October 29, 2012Sibling Rivalry
By Anne Leedom
I must have been about 13 when my father and I were taking a drive and I mentioned to him something about life being fair...or needing to be in my opinion. He looked right at me as he always did when he wanted to impart some worldly wisdom and asked me whoever said life was supposed to be fair? I was very surprised, as I certainly did believe at that point that life was indeed supposed to be fair. I can't think of a more prominent arena for the concept of fairness to be played out than when it comes to siblings.
However, I have learned that as a parent treating kids equally is plain unrealistic: they come packaged with different temperaments, interests, and needs. So don't drive yourself too crazy trying to make things always fair. It just isn't realistic. Besides, real life really isn't fair. The trick is to minimize conditions that break down sibling relationships that can cause long-lasting resentment. The bottom line to this behavior problem: while some rivalry is plain unavoidable, parents can discourage sibling disharmony by giving careful attention to how their household atmosphere is structured.
There is no miracle to eliminating sibling rivalry but by compassion and caring behavior and following these tips, your home can be more harmonious.
Don't compare. Never compare or praise one kid's behavior in contrast to a sibling: it can create long-lasting strains. It unfairly puts pressure on the sibling you praised and devalues your other child.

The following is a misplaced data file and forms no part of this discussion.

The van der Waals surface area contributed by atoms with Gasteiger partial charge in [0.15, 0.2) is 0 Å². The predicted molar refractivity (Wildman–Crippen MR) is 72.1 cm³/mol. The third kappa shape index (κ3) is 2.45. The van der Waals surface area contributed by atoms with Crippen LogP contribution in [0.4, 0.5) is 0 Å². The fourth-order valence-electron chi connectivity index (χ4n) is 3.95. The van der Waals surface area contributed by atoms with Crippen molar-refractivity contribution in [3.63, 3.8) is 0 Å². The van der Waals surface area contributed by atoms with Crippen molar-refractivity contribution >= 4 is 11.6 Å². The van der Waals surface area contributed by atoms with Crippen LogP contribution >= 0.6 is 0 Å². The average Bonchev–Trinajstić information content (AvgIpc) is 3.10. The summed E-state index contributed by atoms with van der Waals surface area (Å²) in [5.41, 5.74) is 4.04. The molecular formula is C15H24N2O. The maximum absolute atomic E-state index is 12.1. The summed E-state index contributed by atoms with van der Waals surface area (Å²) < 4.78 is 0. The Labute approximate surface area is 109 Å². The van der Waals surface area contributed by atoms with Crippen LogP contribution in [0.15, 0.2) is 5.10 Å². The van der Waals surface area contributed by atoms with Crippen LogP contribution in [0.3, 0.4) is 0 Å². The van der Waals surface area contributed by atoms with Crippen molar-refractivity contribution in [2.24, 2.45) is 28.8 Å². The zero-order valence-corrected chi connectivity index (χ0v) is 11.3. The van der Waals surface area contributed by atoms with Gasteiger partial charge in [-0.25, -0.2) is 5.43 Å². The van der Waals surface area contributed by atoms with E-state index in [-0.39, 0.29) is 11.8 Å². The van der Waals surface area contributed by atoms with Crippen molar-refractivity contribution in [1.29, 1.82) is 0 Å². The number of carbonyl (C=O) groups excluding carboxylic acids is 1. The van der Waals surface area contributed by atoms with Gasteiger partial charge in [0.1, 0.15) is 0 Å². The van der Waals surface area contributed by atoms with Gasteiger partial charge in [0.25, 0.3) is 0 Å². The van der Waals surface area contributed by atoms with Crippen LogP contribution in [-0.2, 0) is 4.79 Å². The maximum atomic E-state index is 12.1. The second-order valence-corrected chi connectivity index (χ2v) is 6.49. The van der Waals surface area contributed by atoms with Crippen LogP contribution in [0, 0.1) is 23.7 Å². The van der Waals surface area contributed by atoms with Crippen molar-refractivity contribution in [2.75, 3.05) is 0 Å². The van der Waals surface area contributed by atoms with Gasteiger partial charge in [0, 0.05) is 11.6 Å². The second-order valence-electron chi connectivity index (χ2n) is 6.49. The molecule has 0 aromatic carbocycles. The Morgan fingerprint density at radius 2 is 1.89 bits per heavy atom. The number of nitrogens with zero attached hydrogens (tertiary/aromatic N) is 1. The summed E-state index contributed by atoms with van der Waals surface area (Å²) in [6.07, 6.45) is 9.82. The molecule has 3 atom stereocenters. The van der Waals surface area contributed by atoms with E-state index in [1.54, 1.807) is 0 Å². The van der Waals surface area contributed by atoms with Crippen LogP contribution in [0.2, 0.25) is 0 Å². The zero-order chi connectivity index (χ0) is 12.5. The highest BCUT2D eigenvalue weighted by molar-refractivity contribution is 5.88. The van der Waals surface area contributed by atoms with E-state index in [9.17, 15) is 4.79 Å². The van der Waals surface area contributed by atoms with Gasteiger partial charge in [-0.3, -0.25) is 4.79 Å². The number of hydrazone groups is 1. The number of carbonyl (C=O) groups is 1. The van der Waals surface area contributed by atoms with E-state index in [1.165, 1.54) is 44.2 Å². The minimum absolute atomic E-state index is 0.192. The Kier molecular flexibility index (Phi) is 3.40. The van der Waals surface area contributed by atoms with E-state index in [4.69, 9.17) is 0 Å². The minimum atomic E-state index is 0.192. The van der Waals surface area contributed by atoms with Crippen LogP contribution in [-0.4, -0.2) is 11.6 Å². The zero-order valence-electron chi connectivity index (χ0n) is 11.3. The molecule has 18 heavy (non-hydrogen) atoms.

Listen openly to all sides. Listening fairly to your kids is a powerful way to convey that you respect each child's thoughts and feelings. The key is to build a fair relationship with each sibling so they trust that you value each opinion and you're an unbiased listener.
Nurture a unique strength for each sibling. All kids deserve to hear from parents what makes them unique. Knowledge of that talent nurtures their self-esteem as well as setting them apart from their siblings. Once you identify the talent, find opportunities to cultivate and validate it so each child can be acknowledged for their strength.
Create special alone time with each child. One way to let each child feel treasured is by spending alone just with each parent. Make a date with each sibling to have special time just with you then mark it on the calendar.
Reinforce cooperative behavior. Don't overlook one of the simplest ways to boost sibling harmony: catch them supporting each other. The moments may be few and far between, but when they do help, share, cooperate, and work well together, tell them you appreciate their efforts. They're more likely to repeat the behaviors because they know that's what you want them to do.
Your child's sibling is the only person they will know and have in their life from cradle to grave. Teach them to value and be grateful for that relationship. Having three siblings myself I can truly say that in spite of many years of interesting moments, I feel very blessed to have these relationships and I look forward to watching my girls place the same value on their siblings as I do mine.
Posted by Staff at 12:04 AM
Anne Leedom is the publisher of www.parentingbookmark.com and the creator of the App Mom 911. For more information visit www.mom-911.com.